Evidently, Marriage Is Bad for Your Health -- Especially If You're a Woman

Over the years, research indicated that marriage is linked to a happy and healthy life, with wedded couples ranked as generally healthier than their single peers. However, a recent study published in the medical journal Social Science Quarterly suggests there may be no positive link at all between health and marriage


Dmitry Tumin, a sociology researcher at Ohio State University, found that health benefits deteriorated over time after he compared married people born between 1955 and 1984. 

"Declining health benefits of marriage may reflect the altered role of marriage in American society," Tumin wrote. "The demographic retreat from marriage and the cultural deinstitutionalization of marriage may be weakening the protective effects of this social institution."

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Which means, basically, women have gained financial independence from partners and opt to exert financial security from sources other than spouses -- like sharing financial burdens with a roommate over a partner.

The study also indicated that marriage has been more stressful for couples than it once was, according to Tumin:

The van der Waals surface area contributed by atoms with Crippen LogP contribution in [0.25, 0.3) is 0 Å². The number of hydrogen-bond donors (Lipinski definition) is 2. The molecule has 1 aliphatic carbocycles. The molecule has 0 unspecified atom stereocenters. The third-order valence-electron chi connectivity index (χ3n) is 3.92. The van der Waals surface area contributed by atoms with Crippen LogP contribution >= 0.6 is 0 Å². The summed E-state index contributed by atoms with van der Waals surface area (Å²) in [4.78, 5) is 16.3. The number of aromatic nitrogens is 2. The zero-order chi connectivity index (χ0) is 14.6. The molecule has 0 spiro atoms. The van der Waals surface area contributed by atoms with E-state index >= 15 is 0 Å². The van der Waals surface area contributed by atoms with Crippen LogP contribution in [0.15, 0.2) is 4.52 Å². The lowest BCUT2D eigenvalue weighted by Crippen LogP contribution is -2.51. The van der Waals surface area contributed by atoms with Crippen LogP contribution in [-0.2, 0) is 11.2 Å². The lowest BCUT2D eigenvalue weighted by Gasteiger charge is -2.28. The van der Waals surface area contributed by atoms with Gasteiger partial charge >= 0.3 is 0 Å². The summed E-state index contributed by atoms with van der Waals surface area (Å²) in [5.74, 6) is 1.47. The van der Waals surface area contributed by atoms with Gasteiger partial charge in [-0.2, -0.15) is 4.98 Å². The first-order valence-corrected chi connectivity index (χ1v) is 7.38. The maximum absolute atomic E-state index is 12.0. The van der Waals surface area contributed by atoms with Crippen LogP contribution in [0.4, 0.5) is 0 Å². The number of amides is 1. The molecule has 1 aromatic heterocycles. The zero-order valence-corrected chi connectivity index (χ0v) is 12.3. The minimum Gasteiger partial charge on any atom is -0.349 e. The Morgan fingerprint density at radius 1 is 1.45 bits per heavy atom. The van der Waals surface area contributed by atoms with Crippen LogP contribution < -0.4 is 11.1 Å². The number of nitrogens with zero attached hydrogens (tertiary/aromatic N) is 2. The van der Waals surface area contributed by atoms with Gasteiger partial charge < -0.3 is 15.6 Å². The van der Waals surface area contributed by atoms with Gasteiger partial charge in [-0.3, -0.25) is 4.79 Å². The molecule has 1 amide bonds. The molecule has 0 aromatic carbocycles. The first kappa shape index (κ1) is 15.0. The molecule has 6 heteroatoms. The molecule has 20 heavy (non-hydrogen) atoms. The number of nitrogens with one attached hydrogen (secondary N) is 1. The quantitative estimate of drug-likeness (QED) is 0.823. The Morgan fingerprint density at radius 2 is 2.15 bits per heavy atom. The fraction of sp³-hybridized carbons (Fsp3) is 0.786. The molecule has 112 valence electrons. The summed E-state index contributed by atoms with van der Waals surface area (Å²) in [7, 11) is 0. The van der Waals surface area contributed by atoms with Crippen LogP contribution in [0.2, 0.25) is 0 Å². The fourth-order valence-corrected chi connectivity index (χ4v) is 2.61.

"Against a backdrop of greater demands at home and at work, and less time spent together, today's married couples may indeed experience marriage more as a source of conflict and stress than as a resource that safeguards their health."  

But the truth is, there are a lot of other variable factors to consider. For one, the study only reviewed heterosexual marriages, and marriage rates among people of lower socioeconomic status are declining -- which may skew the results as wealthier people tend to be healthier.

More from CafeMom: The 8 Types of Marriages – Which One Do You Have?

The point is, if you are single, don't think life's all that bad. After all, your independence may just be saving your life. 

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